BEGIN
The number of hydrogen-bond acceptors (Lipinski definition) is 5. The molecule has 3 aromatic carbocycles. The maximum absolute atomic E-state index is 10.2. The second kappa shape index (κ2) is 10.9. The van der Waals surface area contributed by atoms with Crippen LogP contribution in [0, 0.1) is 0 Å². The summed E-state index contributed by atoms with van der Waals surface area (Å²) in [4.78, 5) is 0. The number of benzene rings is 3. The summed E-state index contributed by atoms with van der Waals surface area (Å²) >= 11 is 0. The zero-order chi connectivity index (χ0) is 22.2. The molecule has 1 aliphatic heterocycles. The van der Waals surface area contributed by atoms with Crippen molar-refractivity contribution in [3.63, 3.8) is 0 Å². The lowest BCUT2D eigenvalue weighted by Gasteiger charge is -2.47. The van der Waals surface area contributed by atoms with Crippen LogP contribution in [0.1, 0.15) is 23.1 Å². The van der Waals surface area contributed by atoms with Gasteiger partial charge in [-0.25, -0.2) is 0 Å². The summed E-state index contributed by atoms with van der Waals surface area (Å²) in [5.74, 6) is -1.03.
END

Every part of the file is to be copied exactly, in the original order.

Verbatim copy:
The number of hydrogen-bond acceptors (Lipinski definition) is 5. The molecule has 3 aromatic carbocycles. The maximum absolute atomic E-state index is 10.2. The second kappa shape index (κ2) is 10.9. The van der Waals surface area contributed by atoms with Crippen LogP contribution in [0, 0.1) is 0 Å². The summed E-state index contributed by atoms with van der Waals surface area (Å²) in [4.78, 5) is 0. The number of benzene rings is 3. The summed E-state index contributed by atoms with van der Waals surface area (Å²) >= 11 is 0. The zero-order chi connectivity index (χ0) is 22.2. The molecule has 1 aliphatic heterocycles. The van der Waals surface area contributed by atoms with Crippen molar-refractivity contribution in [3.63, 3.8) is 0 Å². The lowest BCUT2D eigenvalue weighted by Gasteiger charge is -2.47. The van der Waals surface area contributed by atoms with Crippen LogP contribution in [0.1, 0.15) is 23.1 Å². The van der Waals surface area contributed by atoms with Gasteiger partial charge in [-0.25, -0.2) is 0 Å². The summed E-state index contributed by atoms with van der Waals surface area (Å²) in [5.74, 6) is -1.03.